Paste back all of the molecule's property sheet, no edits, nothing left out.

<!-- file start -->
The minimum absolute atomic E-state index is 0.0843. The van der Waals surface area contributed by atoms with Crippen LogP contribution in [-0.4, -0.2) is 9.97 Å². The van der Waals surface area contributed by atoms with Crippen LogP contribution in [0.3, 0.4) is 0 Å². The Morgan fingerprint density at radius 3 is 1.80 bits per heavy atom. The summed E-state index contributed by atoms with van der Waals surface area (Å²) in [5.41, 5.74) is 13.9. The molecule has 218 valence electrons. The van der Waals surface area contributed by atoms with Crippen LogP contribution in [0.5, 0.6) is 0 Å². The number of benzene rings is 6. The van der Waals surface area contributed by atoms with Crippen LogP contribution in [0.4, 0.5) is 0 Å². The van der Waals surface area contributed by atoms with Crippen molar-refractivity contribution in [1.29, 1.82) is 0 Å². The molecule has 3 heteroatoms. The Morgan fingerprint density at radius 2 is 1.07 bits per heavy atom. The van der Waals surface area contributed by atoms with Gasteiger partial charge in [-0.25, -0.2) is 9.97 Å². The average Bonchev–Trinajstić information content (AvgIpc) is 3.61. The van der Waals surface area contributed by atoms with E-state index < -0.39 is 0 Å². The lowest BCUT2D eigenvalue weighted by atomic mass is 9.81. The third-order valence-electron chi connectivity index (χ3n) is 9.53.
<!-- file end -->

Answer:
The minimum absolute atomic E-state index is 0.0843. The van der Waals surface area contributed by atoms with Crippen LogP contribution in [-0.4, -0.2) is 9.97 Å². The van der Waals surface area contributed by atoms with Crippen LogP contribution in [0.3, 0.4) is 0 Å². The Morgan fingerprint density at radius 3 is 1.80 bits per heavy atom. The summed E-state index contributed by atoms with van der Waals surface area (Å²) in [5.41, 5.74) is 13.9. The molecule has 218 valence electrons. The van der Waals surface area contributed by atoms with Crippen LogP contribution in [0.5, 0.6) is 0 Å². The number of benzene rings is 6. The van der Waals surface area contributed by atoms with Crippen LogP contribution in [0.4, 0.5) is 0 Å². The van der Waals surface area contributed by atoms with Crippen molar-refractivity contribution in [1.29, 1.82) is 0 Å². The molecule has 3 heteroatoms. The Morgan fingerprint density at radius 2 is 1.07 bits per heavy atom. The van der Waals surface area contributed by atoms with Gasteiger partial charge in [-0.25, -0.2) is 9.97 Å². The average Bonchev–Trinajstić information content (AvgIpc) is 3.61. The van der Waals surface area contributed by atoms with E-state index < -0.39 is 0 Å². The lowest BCUT2D eigenvalue weighted by atomic mass is 9.81. The third-order valence-electron chi connectivity index (χ3n) is 9.53.